“Cabernet, Job?” Caren asked, leaning over the table to hand him his meal.
“Sure, why not,” he replied, grabbing the pearl plate. “No work tomorrow, plus it’s the last supper before our favorite show ends.”
Caren smiled and walked out of the room, stepping over a lounging Lex to pour her husband a glass of red. She grabbed the wine bottle and paused. The dog had been sleeping a lot lately. She wondered if Lex was getting sick or needed to see a vet.
“Your favorite show?” Caren called from the kitchen. “You made fun of the contestants all season.”
“True, but I’ve learned to sympathize with them,” he said, smiling at Hope. “Especially that juggling mime, what the hell’s he gonna do with his life if he gets eliminated?”
“What about the dancing ninjas, Daddy?” Hope interrupted her mother.
“I’m sure some spoiled teenage girl with an MTV show will hire them for her birthday,” he winked at Hope as Caren handed him the wine. “But employment rates for mimes have to be plummeting in this economy.”
“At least he juggles,” responded Hope.
“Cheers to that,” said Job. The three lifted their glasses over the center of the table and touched the rims together. Lex’s ears perked up at the noise. The dog’s eyes opened. They were bloodshot and he started to growl.
That night in Job’s dream the electric blue corridor burned fiery red. Black smoke flooded into his nostrils, mouth, and lungs, suffocating him as if the dark abyss broke down a levee and splashed down the hallway in an ashy deluge. Orange embers melted the blue bolts off the walls, revealing glimpses of scorched, wooden beams stretching across infinite nothing—the foundation of his dream cracking and splintering under quick whips of fire. The entire corridor turned like a cylinder rolling down a concrete slope, gaining speed, spinning faster. The hallway seemed to breathe—expanding, contracting, hyperventilating like Job, who collapsed on the stone tiles gasping for air. An oak wood door smashed on the ground in front of him, emitting a shockwave that brought the red carrousel of flames to a halt. Someone—definitely someone—pounded from behind the closed door. Job wrapped his fingers around the door knob and pulled his body off the floor. He knew he’d die, asphyxiate, if he didn’t open it and the dream stopped.
Just an oak wood door and nothing else. A silent fixture standing in the limitless space of his skull. Job was deep inside his own brain, wading through the ocean of his mind—calm water he’d walk on every day before drifting to sleep, where the undertow always dragged him into the depths. The electrical surging of his neurons calmed to a gentle pulse. In that instant, the door became who he was, a single image created by billions of intricate cells not so different from stars lighting up a universe. He took a deep breath, twisted the knob, and opened it.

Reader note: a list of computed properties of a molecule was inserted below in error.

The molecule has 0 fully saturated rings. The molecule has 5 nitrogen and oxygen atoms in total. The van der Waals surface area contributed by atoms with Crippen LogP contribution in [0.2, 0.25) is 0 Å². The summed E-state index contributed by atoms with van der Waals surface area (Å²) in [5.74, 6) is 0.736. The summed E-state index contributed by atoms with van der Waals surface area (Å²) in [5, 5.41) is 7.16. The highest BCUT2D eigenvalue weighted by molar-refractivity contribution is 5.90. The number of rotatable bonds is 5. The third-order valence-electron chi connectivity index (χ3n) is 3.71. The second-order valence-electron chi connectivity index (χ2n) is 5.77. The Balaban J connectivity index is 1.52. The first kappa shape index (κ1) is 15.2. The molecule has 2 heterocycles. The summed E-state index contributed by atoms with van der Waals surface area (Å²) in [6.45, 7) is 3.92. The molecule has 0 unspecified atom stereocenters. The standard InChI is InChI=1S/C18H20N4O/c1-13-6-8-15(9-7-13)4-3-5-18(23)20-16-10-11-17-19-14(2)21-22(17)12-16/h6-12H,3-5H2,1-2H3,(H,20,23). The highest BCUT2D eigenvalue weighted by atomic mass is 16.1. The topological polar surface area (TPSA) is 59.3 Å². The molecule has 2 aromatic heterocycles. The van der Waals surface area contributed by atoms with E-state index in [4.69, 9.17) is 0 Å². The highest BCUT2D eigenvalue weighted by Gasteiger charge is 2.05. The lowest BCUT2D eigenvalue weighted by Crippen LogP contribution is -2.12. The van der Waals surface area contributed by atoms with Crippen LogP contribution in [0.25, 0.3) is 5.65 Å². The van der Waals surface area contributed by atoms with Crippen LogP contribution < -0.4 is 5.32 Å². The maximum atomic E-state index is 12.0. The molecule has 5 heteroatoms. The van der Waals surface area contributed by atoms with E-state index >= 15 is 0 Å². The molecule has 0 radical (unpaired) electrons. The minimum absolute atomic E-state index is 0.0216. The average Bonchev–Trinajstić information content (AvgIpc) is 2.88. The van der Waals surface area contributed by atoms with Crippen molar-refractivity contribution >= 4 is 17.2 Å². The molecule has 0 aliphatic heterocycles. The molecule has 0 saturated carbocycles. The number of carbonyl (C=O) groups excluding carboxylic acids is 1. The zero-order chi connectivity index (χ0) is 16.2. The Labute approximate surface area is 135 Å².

In the morning, still half-asleep, Caren thought about how lovely her husband had been the night before. The way he clapped for the dancing ninja’s—Hope’s favorite—while secretly pulling for the juggling mime. Not to mention his playful sarcasm at dinner. It seemed to erase the wrinkles from his forehead and rejuvenate his graying hair to the bright blonde that caught her eye so many years ago. She smiled in her almost-awakened state when she thought about his ‘Job’s Got Talent’ rendition. He had wrapped a black T-shirt around his head to resemble a ninja, and then dropped half a dozen airborne tennis balls while trying to juggle. She had never seen Hope laugh so hard before.
Eyes closed, she rolled to her side and reached out her hand to graze his warm body. Except he wasn’t there. She opened her eyes and saw only the white, ruffled sheets and gold covers hanging over the bedside. Pillows were strewn across the carpet. She removed her ear plugs and grabbed her phone. The screen flashed 9:02am. She slid out of bed, put on her pink-nightgown, and noticed Job’s orange prescription bottle of Lunesta lying open on the floor. Round, light-green pills were scattered across the ground. She bent over, picked one up, and read two letters etched in the circular tablet. O C. She dropped it instantly and covered her face with her hands. Tears watered over her eyes. Outside, Lex was barking. Her blurred vision shot over to the window and she saw the dog whining at the crystal blue corner of the pool. Someone had removed the tarp.